Tuesday, July 31, 2018

Searching for the First "Woman"

Recently,  I served up five beginnings. I wanted to do something a little different this time, and as usual, the idea I came up with may be kind of crazy. Oh well! ;)

I put in a search for the first mention of the word "woman" for five of my stories, and here are the results. Hey, I write about women, so it works! I KNEW that word would be in there somewhere. For you diligent folks, I've bolded the "woman" word to save you time looking for it.

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"The Odd Couple," first published in 2008 by Regal Crest and republished by me in 2011


The group's leader, a smartly dressed woman, spoke: "Tell us about him. Who was he?"

Charlene forced herself to meet the woman's gaze. Who was he? Good question.


"Your husband? Boyfriend? Son? Brother? Friend?"


"Son," Charlene muttered.


"When did it happen?"


"Almost three years ago. September 25, at 5:07 p.m. I know because when I heard the gunshot and ran into his room, the clock was…was…it was the first thing I saw. 5:07."


The group's leader fingered her pearl necklace and attempted a smile. "So an anniversary isn't too far off. That’s always a difficult time."


"Anniversary." Charlene bristled at the feel of the word on her tongue. "How should I celebrate? Throw a party with pointy pink hats and a big old chocolate cake? Happy third year dead? Would y'all like to come?"


The dozen or so faces flinched. "No, of course not," the jowly man said. "She just meant…hey. We're glad you're here. Is this your first group?"




"The Old Woman," published in 2011 as part of an anthology of short stories


"In case you haven't noticed, that is what I've been doing. And guess what? It ain't working. The next woman to walk into this aisle, you ask her out. On a date. No fudging about it."

I laughed. "Whatever. No."


"Come on, it'll be fun."


"Yeah, I'll be asking out some ugly homophobic chick or something.  No thanks. Or..." My chest tightened. "Or Janet. I bet she'll be the next person."


Jessica sighed and ran a hand through her closely cropped brown hair. "Janet's clear across the country!"


"Thanks for reminding me."


"It's been six months! Have some fun."


I pretended to survey a row of peanuts. But it was Janet's face, her green eyes, her long black hair, her crooked nose thanks to a softball injury, that burned my vision.


"I appreciate this, really. You putting up with me and all that. But I'm not going to ask some random stranger out. I'm not you. You know I can't do that."
 


"The Young and the Lesbian," a novella published in 2016



“Have you met the one, Dash? The woman you want to spend your life with? That’s why you’re doing this!”

Oscar is the person I want to spend my life with. “How did you know I was gay?”


“A sixth sense,” Martha said.


“Oh, Mom. Come on.”


“A mother knows,” she insisted. “You always were a tomboy. Climbing trees. Playing baseball. Other teenage girls tacked posters of actors and singers onto their walls. You tacked on posters of Marie Curie, Eleanor Roosevelt and Amelia Earhart.”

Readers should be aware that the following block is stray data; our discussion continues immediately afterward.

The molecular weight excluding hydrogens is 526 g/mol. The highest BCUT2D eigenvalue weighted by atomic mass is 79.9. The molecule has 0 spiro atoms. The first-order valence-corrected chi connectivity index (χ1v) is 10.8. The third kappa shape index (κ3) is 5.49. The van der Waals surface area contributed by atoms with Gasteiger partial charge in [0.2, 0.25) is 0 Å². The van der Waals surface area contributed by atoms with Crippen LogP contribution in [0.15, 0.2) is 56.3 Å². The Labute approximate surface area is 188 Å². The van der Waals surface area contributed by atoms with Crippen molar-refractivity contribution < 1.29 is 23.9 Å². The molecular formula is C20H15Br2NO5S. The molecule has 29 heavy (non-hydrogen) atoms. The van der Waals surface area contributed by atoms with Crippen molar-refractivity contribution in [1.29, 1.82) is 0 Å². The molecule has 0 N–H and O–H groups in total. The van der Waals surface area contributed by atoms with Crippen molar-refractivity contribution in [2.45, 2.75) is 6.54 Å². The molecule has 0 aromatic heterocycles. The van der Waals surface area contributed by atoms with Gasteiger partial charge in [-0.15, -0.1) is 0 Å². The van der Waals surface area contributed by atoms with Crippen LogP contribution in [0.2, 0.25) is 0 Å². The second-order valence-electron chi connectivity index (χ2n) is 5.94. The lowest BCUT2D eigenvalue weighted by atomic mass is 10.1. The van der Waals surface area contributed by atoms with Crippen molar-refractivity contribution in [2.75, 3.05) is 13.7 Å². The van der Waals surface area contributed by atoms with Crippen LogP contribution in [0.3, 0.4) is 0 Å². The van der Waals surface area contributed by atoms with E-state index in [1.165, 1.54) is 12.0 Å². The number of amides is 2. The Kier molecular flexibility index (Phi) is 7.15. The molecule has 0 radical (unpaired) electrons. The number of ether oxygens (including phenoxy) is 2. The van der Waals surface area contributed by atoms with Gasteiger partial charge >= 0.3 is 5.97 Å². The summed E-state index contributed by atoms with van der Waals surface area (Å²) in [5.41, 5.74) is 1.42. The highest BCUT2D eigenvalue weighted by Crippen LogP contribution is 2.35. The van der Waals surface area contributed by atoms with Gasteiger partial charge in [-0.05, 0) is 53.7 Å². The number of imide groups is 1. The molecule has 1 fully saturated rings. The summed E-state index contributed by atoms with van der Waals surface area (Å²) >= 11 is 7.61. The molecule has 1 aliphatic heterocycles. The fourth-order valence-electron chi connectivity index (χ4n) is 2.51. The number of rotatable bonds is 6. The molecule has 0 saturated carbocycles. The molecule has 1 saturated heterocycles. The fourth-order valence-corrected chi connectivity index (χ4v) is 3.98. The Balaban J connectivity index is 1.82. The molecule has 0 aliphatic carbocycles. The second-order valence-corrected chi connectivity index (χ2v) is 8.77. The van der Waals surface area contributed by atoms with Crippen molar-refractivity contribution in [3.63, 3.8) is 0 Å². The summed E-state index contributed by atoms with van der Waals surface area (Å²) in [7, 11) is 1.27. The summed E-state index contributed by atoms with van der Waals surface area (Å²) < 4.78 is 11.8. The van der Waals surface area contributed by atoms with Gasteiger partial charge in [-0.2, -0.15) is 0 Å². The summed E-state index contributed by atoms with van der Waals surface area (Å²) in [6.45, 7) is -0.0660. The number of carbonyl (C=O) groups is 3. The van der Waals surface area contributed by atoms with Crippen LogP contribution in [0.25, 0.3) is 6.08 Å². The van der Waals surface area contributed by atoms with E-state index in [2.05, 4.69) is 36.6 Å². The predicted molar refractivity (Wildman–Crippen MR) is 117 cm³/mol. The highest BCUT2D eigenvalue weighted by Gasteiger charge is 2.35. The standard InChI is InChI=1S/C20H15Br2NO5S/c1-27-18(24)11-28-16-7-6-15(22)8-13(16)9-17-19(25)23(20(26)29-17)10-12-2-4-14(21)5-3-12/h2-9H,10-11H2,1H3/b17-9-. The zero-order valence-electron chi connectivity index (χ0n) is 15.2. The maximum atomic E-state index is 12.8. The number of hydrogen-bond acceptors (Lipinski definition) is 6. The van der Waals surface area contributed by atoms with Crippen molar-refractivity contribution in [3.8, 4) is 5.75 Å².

“That means nothing! I was an idealistic teen who wanted to achieve great things. I wanted to play these women in movies and win Oscars.”


“Exactly. You didn’t care about being in romance films with helpless heroines. You wanted to play women who were great in their own right.”


“How does that mean I’m a lesbian?”


“Well, you are,” Martha said triumphantly. “I told you, Jim! I told you. Twice engaged, never married.”


“Mother! Hank and William turned out to be wrong for me. We were incompatible.”


“Of course you were incompatible. You’re gay, Dash. Now, dear, don’t hold back. Tell your daddy and me about your new lover.”



"Reality Lesbian," a novel published in 2013


Lucy Marshall had slept with a woman once—a fumbling, drunken encounter in college. Alcohol and ten years had turned Lucy’s memories of the experience into thin, wispy threads, but once in a while, she thought about her mouth on Darcy Clark’s stomach and Darcy’s mouth on Lucy’s breasts. The encounter hadn’t been terrible. In fact, it was quite nice but didn’t change the reality that Lucy liked only men.

Which was why she gaped at her best friend, Henry. “You signed me up for a lesbian dating show?” Lucy sputtered.

Henry grinned. “I sure did.”



"Woman Behind the Mask," a novella published in 2015

I folded the note and tucked it inside the shotgun. Five minutes later, I zoomed in again on Zorro. He stood near the punch bowl, and my gaze was far from the only one on him. Every minute or so, a woman approached him, and he smiled in response and whispered briefly. One of the women was Clotilda, the pastor’s eighty-eight-year-old mother. She got rather affectionate and handsy.


"Westinhoffer, Andrew Brian, 16," a short story published in 2012 with the anthology, "Cupid Pulls a Prank and Other Lesbian Tales"


Andrew Brian Westinhoffer was six pounds, six ounces and a screamer. Elizabeth was the one who woke up to feed him. And then three months after he was born, Linda told Elizabeth she had fallen in love with another woman.

We're over, we're over, we're over...

 
This new woman, Brenda, said Linda, would be Andrew's other mother. Best that way, really.


"No," Elizabeth said, stunned. "I'm his mother. You can't take that away from me."



**


So, there you have it! Two  novels, a novellas and two short stories--all free to read with your Kindle Unlimited subscription!





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